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Girl Power Group- Nasty Cherry

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Girl Power Group- Nasty Cherry

Girl Power Group- Nasty Cherry

Nasty Cherry Is the Girl Group.

PHOTOS + EDITING /  ANDREW T. WHITE 
STYLING + CREATIVE DIRECTION  /  SAM BATES
MAKEUP  / TONY TULVE USING  FLUID BEAUTY + STARLINA +MEGAN KELLY 
PHOTOGRAPHY ASSISTANT / OWEN BENFIELD 
SET CREATED BY INDIE STUDIOS
STORY / ERICA RUSSELL

Girl Power Group Nasty Cherry

Charli XCX’s protégés and stars of Netflix’s I’m with the Band.

When Charli XCX first announced the band Nasty Cherry, she hailed them as a badass “girl gang,” which is true if you’ve ever seen them. They’re a group of four young women with ’70s shags who look tough in leather jackets and sing songs about getting it on with your dad. But beneath the rock ’n’ roll facade, the group is more a “sisterhood” than a motley quartet of musicians. “

Featuring model Gabbriette Bechtel on lead vocals, Charli XCX live drummer Debbie Knox-Hewson on drums, Kitten frontwoman Chloe Chaidez on guitar, and set decorator Georgia Somary on bass, Nasty Cherry are a who’s who of diverse It Girl power players. Signed to Charli’s label, Vroom Vroom Recordings, the alt-pop group was conceptualized and A&R’d by the pop heavyweight in 2018.

“She had this idea a long time ago, about putting her friends together to make an all-girl band that actually played instruments,” Gabbriette shares of Charli’s involvement in their formation. “We all knew her at different points in her life. She brought us together to make music and, at the time, none of us even knew each other that well. She’s a curator in that way.”

While the band is autonomous, Charli maintains a deeply collaborative relationship with Nasty Cherry, helping them with promotion and even co-writing on some of their songs. “She’s very much like a pop artist fairy godmother,” Georgia quips. “We all respect her as an artist. She’s included in official things, as well as fun things and music that we work on. She’s part of it. She also has such a great ear and eye, so we all look to her.”

Adds Gabbriette, “She’s always told us to be absolutely and completely ourselves all the time. To listen to each other and not be afraid to speak up—even argue if there’s something we really believe in, but come together in the end. She’s also helped us by showing us the way she writes. I think we’ve all learned a lot from her about writing and how to collaborate.”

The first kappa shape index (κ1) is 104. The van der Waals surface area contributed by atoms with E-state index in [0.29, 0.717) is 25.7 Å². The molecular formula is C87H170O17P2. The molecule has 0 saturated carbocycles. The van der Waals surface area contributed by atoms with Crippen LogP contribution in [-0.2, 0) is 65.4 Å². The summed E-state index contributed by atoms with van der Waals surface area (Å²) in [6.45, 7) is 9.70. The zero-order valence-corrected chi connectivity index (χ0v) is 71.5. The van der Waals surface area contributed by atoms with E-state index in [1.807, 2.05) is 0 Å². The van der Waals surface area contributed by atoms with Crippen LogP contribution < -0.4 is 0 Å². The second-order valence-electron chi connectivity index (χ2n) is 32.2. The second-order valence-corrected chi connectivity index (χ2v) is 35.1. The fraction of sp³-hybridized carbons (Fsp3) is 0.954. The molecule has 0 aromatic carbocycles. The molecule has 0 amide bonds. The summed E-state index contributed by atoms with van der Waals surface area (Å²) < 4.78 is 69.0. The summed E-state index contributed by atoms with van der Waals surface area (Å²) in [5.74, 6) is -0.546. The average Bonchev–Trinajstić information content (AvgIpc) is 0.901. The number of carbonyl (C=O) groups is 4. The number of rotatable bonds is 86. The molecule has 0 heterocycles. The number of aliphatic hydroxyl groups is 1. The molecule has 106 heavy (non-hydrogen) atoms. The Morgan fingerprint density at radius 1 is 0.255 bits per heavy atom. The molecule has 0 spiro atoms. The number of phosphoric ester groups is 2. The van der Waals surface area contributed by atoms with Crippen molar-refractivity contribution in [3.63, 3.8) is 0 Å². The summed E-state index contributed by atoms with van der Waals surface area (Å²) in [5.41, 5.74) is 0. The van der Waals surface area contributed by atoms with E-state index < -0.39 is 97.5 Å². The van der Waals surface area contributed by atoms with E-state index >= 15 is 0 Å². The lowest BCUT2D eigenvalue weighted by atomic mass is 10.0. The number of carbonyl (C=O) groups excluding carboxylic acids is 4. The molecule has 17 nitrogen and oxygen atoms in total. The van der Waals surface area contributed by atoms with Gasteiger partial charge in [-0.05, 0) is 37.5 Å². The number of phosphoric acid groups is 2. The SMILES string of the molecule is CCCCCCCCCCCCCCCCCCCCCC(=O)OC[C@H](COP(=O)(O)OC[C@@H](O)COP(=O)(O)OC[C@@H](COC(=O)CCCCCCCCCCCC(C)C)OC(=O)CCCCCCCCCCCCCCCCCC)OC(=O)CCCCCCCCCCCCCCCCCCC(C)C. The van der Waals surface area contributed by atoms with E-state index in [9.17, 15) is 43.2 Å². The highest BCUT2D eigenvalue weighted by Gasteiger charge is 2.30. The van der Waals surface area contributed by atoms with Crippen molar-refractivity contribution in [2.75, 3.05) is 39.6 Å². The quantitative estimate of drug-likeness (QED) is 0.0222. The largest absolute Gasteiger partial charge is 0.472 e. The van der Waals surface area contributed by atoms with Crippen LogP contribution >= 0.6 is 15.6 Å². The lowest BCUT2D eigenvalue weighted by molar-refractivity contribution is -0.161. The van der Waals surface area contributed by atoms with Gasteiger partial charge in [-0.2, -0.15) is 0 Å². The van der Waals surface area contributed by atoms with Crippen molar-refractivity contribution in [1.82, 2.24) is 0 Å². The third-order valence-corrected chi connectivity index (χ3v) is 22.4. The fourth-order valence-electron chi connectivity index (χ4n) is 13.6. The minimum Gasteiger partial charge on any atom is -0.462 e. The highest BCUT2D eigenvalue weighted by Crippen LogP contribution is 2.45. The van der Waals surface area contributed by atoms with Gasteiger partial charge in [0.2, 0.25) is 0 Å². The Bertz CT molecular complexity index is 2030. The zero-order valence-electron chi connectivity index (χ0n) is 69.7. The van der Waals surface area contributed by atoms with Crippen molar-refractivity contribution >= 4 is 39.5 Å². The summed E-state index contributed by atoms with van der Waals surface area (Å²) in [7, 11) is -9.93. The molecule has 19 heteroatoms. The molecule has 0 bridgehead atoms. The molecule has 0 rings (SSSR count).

On New Year’s Day 2019, Nasty Cherry was introduced to the world in a way that can only be described as the epitome of group’s irreverent, badass, sexy bravado: with an Instagram video of champagne being poured into two flutes balanced on Georgia’s flawless bare ass in a jacuzzi. 

“We thought it would be a really fun way of getting it out there,” Gabbriette admits, laughing. “I don’t think we thought that was going to be how we announced it, but we decided to tell the world we were a band and that was our favorite moment captured together at that point. So, we thought we’d share the love!”

Three months later, the band released their official debut single, “Win.” The track, a delightfully cocky, glittering, Garbage-esque guitar-driven anthem about not letting shit get you down, offered a promising, instantly-catchy sonic introduction — but by then the four women had already garnered a considerable fanbase online courtesy of their mysterious social media rollout.

“It was quite mental,” Georgia says of gaining a following before the band even knew when they would release their first track. “It was funny to see people commenting, ‘We can’t wait to hear your music!’ We were like, ‘We hope you like you like it! We promise we’re not just putting our asses in front of your face!’ You really want people to like the music when they’ve already been invested. It’s amazing how much people care.”

Aside from coming from four very different backgrounds and not really knowing each other before jamming together for the first time, the women of Nasty Cherry also hail from opposite sides of the pond: Gabbriette and Chloe from the U.S., Georgia and Debbie from the U.K. Their cross-cultural roots lend an expansive edge to their distinct sound, which pulls influence from hallmarks of both American and British pop and rock.

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